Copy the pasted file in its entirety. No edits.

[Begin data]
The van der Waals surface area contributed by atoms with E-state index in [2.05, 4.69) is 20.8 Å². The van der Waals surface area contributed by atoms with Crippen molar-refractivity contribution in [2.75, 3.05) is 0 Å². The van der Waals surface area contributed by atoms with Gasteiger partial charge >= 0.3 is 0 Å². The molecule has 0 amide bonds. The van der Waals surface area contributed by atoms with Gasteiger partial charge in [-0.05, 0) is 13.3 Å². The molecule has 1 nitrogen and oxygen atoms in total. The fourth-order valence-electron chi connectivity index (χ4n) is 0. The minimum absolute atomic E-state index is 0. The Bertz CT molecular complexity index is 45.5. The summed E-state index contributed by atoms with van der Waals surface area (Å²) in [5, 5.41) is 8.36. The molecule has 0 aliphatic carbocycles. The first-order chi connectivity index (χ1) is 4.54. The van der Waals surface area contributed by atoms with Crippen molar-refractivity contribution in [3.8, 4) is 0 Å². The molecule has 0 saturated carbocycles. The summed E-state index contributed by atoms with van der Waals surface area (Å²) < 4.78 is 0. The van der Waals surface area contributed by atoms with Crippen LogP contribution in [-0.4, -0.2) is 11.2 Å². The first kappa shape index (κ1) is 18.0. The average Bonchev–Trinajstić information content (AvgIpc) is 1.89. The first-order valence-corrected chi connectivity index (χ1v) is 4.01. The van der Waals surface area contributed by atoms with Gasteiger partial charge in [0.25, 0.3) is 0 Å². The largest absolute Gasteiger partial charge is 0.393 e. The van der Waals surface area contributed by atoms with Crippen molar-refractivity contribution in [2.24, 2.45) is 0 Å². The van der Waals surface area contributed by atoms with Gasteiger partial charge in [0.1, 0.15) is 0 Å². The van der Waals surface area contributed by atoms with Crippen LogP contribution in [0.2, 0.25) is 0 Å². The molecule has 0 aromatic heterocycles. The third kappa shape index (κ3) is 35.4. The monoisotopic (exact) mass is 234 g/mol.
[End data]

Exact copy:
The van der Waals surface area contributed by atoms with E-state index in [2.05, 4.69) is 20.8 Å². The van der Waals surface area contributed by atoms with Crippen molar-refractivity contribution in [2.75, 3.05) is 0 Å². The van der Waals surface area contributed by atoms with Gasteiger partial charge >= 0.3 is 0 Å². The molecule has 0 amide bonds. The van der Waals surface area contributed by atoms with Gasteiger partial charge in [-0.05, 0) is 13.3 Å². The molecule has 1 nitrogen and oxygen atoms in total. The fourth-order valence-electron chi connectivity index (χ4n) is 0. The minimum absolute atomic E-state index is 0. The Bertz CT molecular complexity index is 45.5. The summed E-state index contributed by atoms with van der Waals surface area (Å²) in [5, 5.41) is 8.36. The molecule has 0 aliphatic carbocycles. The first-order chi connectivity index (χ1) is 4.54. The van der Waals surface area contributed by atoms with Crippen molar-refractivity contribution in [3.8, 4) is 0 Å². The molecule has 0 saturated carbocycles. The summed E-state index contributed by atoms with van der Waals surface area (Å²) < 4.78 is 0. The van der Waals surface area contributed by atoms with Crippen LogP contribution in [-0.4, -0.2) is 11.2 Å². The first kappa shape index (κ1) is 18.0. The average Bonchev–Trinajstić information content (AvgIpc) is 1.89. The first-order valence-corrected chi connectivity index (χ1v) is 4.01. The van der Waals surface area contributed by atoms with Gasteiger partial charge in [0.25, 0.3) is 0 Å². The largest absolute Gasteiger partial charge is 0.393 e. The van der Waals surface area contributed by atoms with Crippen molar-refractivity contribution in [2.24, 2.45) is 0 Å². The van der Waals surface area contributed by atoms with Gasteiger partial charge in [0.1, 0.15) is 0 Å². The van der Waals surface area contributed by atoms with Crippen LogP contribution in [0.2, 0.25) is 0 Å². The molecule has 0 aromatic heterocycles. The third kappa shape index (κ3) is 35.4. The monoisotopic (exact) mass is 234 g/mol.